In This Our Neighborhood

Kurt Heinzelman

Once known all over the city
for its offal--hock, ear, trotter, heart--
our Foodland was shortened to FKB,
then reduced to offering catfish steaks
and bottled mole sauces, and is now
the House of Redemptive Love.
The parking lot stays unusually packed.
The rest of this strip mall will, for a fee,
cash all third-party checks for a host
of discount pagers, secondhand clothes,
and day-old bread. Down the block,
next to what was once a Pay-Less Mart,
the "Pay-Less Employment Office"
has taken its sign down at last,
a kind of mercy. Sleet has stripped
the boughs of mistletoe from the crowns
of trees, strewing the ground with green snow.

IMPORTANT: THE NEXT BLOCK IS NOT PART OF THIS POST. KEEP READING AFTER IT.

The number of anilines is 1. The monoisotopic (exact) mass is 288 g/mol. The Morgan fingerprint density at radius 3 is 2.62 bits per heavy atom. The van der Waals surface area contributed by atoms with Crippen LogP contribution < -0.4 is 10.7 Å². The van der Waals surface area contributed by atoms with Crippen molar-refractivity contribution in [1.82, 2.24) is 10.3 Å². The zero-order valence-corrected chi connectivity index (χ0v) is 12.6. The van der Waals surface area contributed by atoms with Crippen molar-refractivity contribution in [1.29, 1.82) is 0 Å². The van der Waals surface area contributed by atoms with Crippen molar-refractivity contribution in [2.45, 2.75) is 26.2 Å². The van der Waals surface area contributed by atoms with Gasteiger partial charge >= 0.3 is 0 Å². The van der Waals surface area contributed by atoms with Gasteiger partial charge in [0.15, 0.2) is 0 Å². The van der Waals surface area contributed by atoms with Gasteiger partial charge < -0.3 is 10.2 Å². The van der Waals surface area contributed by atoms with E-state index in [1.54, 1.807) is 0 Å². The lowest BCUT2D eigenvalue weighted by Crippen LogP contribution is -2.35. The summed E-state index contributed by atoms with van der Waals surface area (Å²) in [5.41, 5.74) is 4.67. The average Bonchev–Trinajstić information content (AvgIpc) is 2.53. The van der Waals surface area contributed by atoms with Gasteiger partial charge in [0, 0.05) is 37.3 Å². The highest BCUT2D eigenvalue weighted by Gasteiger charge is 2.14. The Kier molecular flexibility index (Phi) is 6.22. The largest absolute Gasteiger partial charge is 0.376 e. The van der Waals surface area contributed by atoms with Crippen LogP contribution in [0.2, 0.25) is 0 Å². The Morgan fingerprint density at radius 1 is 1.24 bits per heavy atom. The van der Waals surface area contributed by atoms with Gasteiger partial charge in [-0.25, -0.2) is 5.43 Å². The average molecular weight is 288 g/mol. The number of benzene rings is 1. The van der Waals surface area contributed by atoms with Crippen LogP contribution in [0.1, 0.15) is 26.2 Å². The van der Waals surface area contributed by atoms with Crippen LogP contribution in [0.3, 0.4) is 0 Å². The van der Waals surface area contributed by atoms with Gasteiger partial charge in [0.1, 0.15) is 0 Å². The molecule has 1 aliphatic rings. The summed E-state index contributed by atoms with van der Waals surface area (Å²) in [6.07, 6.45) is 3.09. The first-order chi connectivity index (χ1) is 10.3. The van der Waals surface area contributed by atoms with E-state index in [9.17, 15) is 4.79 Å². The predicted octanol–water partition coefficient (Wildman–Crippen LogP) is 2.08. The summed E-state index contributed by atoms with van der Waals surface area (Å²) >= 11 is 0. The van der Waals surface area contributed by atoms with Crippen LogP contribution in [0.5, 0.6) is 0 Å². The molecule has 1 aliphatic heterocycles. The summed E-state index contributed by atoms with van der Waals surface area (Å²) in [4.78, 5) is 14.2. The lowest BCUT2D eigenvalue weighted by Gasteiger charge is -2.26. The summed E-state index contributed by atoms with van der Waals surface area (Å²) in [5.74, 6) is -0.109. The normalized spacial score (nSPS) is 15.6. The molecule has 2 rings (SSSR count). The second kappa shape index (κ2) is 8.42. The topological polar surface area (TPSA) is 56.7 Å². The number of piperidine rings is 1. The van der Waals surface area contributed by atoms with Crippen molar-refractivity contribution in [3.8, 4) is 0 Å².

In their absence, every limb's an upright
public servant, impaling trash. Crack
by crack, Johnson grass inches past
the service lines on the netless tennis court
behind the Kwik Stop. It's a love game
in the maroon, black-glassed Cadillac
idling at the corner with its mink-lined dash,
its runningboard lights flashing fuchsia.
There's a * 99c BLIZZARD * at the DQ
and there's a car window going down
at the drive-through: freakin' in the mornin'
freakin' in the evenin'
(loud,
so you can feel it in your boots,
this sole music, where the footprint

of the flight path is evolving human toes)
don't ya wanna get freaky with me?
Anything hanging on a wall shakes.
Plates. Palms (their pedioles hooked
in whatever cracks they find). "It'll
freeze your brain." One by one a row
of sacks passes out the window.
There is a sound of corks. Champagne
pops of a drive-by--or just empties
lobbed like oaths onto a tennis court?
You can start to smell things adrift--
the hallelujahs and the burning rings,
the barbeque, mi corazón,
and all the salsas of calamity.

 

 

 

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